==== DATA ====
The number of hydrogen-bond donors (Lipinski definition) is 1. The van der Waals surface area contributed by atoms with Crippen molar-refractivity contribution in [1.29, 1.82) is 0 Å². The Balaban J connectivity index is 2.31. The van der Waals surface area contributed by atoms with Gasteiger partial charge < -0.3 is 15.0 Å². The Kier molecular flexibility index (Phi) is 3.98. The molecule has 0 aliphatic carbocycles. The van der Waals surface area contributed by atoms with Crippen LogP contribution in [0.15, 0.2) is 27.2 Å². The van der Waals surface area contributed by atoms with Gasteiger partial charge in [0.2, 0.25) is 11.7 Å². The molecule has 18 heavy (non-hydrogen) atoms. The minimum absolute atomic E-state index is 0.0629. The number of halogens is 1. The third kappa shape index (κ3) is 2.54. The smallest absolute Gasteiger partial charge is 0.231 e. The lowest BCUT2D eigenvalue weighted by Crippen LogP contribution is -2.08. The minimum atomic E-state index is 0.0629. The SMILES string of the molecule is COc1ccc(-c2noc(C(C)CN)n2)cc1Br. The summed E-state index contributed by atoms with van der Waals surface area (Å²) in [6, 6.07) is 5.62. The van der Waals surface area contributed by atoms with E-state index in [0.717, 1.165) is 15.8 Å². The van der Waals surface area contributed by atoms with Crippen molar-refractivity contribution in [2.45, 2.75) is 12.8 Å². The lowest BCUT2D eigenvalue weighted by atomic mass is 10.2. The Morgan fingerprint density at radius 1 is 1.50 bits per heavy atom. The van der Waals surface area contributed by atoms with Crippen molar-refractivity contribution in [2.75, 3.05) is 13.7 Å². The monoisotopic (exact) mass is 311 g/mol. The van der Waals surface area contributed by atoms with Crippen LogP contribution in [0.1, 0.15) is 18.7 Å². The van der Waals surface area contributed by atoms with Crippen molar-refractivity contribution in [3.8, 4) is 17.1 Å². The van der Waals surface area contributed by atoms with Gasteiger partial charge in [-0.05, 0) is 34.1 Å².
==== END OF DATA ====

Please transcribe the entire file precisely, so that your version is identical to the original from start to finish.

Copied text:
The number of hydrogen-bond donors (Lipinski definition) is 1. The van der Waals surface area contributed by atoms with Crippen molar-refractivity contribution in [1.29, 1.82) is 0 Å². The Balaban J connectivity index is 2.31. The van der Waals surface area contributed by atoms with Gasteiger partial charge < -0.3 is 15.0 Å². The Kier molecular flexibility index (Phi) is 3.98. The molecule has 0 aliphatic carbocycles. The van der Waals surface area contributed by atoms with Crippen LogP contribution in [0.15, 0.2) is 27.2 Å². The van der Waals surface area contributed by atoms with Gasteiger partial charge in [0.2, 0.25) is 11.7 Å². The molecule has 18 heavy (non-hydrogen) atoms. The minimum absolute atomic E-state index is 0.0629. The number of halogens is 1. The third kappa shape index (κ3) is 2.54. The smallest absolute Gasteiger partial charge is 0.231 e. The lowest BCUT2D eigenvalue weighted by Crippen LogP contribution is -2.08. The minimum atomic E-state index is 0.0629. The SMILES string of the molecule is COc1ccc(-c2noc(C(C)CN)n2)cc1Br. The summed E-state index contributed by atoms with van der Waals surface area (Å²) in [6, 6.07) is 5.62. The van der Waals surface area contributed by atoms with E-state index in [0.717, 1.165) is 15.8 Å². The van der Waals surface area contributed by atoms with Crippen molar-refractivity contribution in [2.45, 2.75) is 12.8 Å². The lowest BCUT2D eigenvalue weighted by atomic mass is 10.2. The Morgan fingerprint density at radius 1 is 1.50 bits per heavy atom. The van der Waals surface area contributed by atoms with Crippen molar-refractivity contribution in [2.75, 3.05) is 13.7 Å². The monoisotopic (exact) mass is 311 g/mol. The van der Waals surface area contributed by atoms with Crippen LogP contribution in [0.1, 0.15) is 18.7 Å². The van der Waals surface area contributed by atoms with Crippen molar-refractivity contribution in [3.8, 4) is 17.1 Å². The van der Waals surface area contributed by atoms with Gasteiger partial charge in [-0.05, 0) is 34.1 Å².